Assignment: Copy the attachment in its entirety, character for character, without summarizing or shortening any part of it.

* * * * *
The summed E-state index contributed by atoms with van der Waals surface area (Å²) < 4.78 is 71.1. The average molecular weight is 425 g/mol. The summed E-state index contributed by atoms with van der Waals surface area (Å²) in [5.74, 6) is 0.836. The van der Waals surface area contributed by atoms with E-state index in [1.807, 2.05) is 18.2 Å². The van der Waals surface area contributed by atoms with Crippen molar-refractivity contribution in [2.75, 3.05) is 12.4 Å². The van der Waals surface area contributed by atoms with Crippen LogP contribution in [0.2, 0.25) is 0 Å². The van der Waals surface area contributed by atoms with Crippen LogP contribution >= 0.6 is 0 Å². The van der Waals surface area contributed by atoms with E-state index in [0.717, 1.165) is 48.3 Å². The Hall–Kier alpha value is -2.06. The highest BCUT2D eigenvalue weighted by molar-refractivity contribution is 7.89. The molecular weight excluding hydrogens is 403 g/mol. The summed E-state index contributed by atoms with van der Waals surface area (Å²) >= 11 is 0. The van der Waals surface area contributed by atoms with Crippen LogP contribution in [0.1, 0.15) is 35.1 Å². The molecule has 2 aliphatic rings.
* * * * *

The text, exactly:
The summed E-state index contributed by atoms with van der Waals surface area (Å²) < 4.78 is 71.1. The average molecular weight is 425 g/mol. The summed E-state index contributed by atoms with van der Waals surface area (Å²) in [5.74, 6) is 0.836. The van der Waals surface area contributed by atoms with E-state index in [1.807, 2.05) is 18.2 Å². The van der Waals surface area contributed by atoms with Crippen molar-refractivity contribution in [2.75, 3.05) is 12.4 Å². The van der Waals surface area contributed by atoms with Crippen LogP contribution in [0.2, 0.25) is 0 Å². The van der Waals surface area contributed by atoms with Crippen LogP contribution >= 0.6 is 0 Å². The van der Waals surface area contributed by atoms with E-state index in [0.717, 1.165) is 48.3 Å². The Hall–Kier alpha value is -2.06. The highest BCUT2D eigenvalue weighted by molar-refractivity contribution is 7.89. The molecular weight excluding hydrogens is 403 g/mol. The summed E-state index contributed by atoms with van der Waals surface area (Å²) >= 11 is 0. The van der Waals surface area contributed by atoms with Crippen LogP contribution in [0.1, 0.15) is 35.1 Å². The molecule has 2 aliphatic rings.